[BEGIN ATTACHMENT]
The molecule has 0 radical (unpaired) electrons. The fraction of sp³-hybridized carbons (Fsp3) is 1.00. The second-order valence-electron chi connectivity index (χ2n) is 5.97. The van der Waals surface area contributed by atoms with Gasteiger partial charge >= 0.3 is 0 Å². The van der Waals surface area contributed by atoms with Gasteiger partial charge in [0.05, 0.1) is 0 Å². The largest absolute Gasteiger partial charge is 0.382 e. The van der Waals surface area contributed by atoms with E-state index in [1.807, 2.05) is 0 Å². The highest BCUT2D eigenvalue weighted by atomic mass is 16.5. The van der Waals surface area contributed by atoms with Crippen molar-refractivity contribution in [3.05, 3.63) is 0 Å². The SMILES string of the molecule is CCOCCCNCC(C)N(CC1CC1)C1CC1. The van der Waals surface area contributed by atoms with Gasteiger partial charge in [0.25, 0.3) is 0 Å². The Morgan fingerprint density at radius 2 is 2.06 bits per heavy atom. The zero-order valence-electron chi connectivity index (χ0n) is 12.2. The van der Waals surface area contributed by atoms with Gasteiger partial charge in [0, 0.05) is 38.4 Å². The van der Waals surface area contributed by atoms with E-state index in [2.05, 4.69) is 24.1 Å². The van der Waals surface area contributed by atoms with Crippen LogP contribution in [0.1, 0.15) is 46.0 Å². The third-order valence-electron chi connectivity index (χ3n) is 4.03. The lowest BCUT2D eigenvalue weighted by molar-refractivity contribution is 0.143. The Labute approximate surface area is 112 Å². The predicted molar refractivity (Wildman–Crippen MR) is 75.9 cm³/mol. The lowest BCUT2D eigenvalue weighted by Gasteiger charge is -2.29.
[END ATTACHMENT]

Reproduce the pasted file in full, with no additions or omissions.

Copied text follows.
The molecule has 0 radical (unpaired) electrons. The fraction of sp³-hybridized carbons (Fsp3) is 1.00. The second-order valence-electron chi connectivity index (χ2n) is 5.97. The van der Waals surface area contributed by atoms with Gasteiger partial charge >= 0.3 is 0 Å². The van der Waals surface area contributed by atoms with Gasteiger partial charge in [0.05, 0.1) is 0 Å². The largest absolute Gasteiger partial charge is 0.382 e. The van der Waals surface area contributed by atoms with E-state index in [1.807, 2.05) is 0 Å². The highest BCUT2D eigenvalue weighted by atomic mass is 16.5. The van der Waals surface area contributed by atoms with Crippen molar-refractivity contribution in [3.05, 3.63) is 0 Å². The SMILES string of the molecule is CCOCCCNCC(C)N(CC1CC1)C1CC1. The van der Waals surface area contributed by atoms with Gasteiger partial charge in [0.25, 0.3) is 0 Å². The Morgan fingerprint density at radius 2 is 2.06 bits per heavy atom. The zero-order valence-electron chi connectivity index (χ0n) is 12.2. The van der Waals surface area contributed by atoms with Gasteiger partial charge in [0, 0.05) is 38.4 Å². The van der Waals surface area contributed by atoms with E-state index in [2.05, 4.69) is 24.1 Å². The van der Waals surface area contributed by atoms with Crippen LogP contribution in [0.1, 0.15) is 46.0 Å². The third-order valence-electron chi connectivity index (χ3n) is 4.03. The lowest BCUT2D eigenvalue weighted by molar-refractivity contribution is 0.143. The Labute approximate surface area is 112 Å². The predicted molar refractivity (Wildman–Crippen MR) is 75.9 cm³/mol. The lowest BCUT2D eigenvalue weighted by Gasteiger charge is -2.29.